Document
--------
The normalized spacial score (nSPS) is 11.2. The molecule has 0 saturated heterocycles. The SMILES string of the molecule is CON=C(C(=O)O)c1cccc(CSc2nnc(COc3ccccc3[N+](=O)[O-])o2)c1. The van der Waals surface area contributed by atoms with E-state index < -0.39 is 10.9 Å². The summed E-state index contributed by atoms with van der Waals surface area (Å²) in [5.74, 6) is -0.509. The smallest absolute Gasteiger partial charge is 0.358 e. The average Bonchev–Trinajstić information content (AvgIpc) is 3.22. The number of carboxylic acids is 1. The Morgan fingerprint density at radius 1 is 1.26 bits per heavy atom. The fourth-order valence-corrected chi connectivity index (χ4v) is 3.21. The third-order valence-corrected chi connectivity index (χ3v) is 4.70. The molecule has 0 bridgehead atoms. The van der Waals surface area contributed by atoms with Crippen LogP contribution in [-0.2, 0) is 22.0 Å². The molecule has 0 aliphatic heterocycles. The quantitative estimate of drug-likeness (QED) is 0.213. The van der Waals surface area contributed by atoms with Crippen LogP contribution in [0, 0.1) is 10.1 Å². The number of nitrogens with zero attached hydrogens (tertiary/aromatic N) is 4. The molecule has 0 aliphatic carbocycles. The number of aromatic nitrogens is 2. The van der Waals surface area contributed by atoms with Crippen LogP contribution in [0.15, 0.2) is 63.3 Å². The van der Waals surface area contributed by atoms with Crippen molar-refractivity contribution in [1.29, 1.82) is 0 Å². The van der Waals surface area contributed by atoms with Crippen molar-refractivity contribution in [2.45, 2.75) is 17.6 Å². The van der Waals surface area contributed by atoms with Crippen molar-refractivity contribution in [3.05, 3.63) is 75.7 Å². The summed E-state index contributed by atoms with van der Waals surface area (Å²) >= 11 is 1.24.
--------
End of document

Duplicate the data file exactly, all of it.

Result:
The normalized spacial score (nSPS) is 11.2. The molecule has 0 saturated heterocycles. The SMILES string of the molecule is CON=C(C(=O)O)c1cccc(CSc2nnc(COc3ccccc3[N+](=O)[O-])o2)c1. The van der Waals surface area contributed by atoms with E-state index < -0.39 is 10.9 Å². The summed E-state index contributed by atoms with van der Waals surface area (Å²) in [5.74, 6) is -0.509. The smallest absolute Gasteiger partial charge is 0.358 e. The average Bonchev–Trinajstić information content (AvgIpc) is 3.22. The number of carboxylic acids is 1. The Morgan fingerprint density at radius 1 is 1.26 bits per heavy atom. The fourth-order valence-corrected chi connectivity index (χ4v) is 3.21. The third-order valence-corrected chi connectivity index (χ3v) is 4.70. The molecule has 0 bridgehead atoms. The van der Waals surface area contributed by atoms with Crippen LogP contribution in [-0.2, 0) is 22.0 Å². The molecule has 0 aliphatic heterocycles. The quantitative estimate of drug-likeness (QED) is 0.213. The van der Waals surface area contributed by atoms with Crippen LogP contribution in [0, 0.1) is 10.1 Å². The number of nitrogens with zero attached hydrogens (tertiary/aromatic N) is 4. The molecule has 0 aliphatic carbocycles. The number of aromatic nitrogens is 2. The van der Waals surface area contributed by atoms with Crippen LogP contribution in [0.15, 0.2) is 63.3 Å². The van der Waals surface area contributed by atoms with Crippen molar-refractivity contribution in [1.29, 1.82) is 0 Å². The van der Waals surface area contributed by atoms with Crippen molar-refractivity contribution in [2.45, 2.75) is 17.6 Å². The van der Waals surface area contributed by atoms with Crippen molar-refractivity contribution in [3.05, 3.63) is 75.7 Å². The summed E-state index contributed by atoms with van der Waals surface area (Å²) >= 11 is 1.24.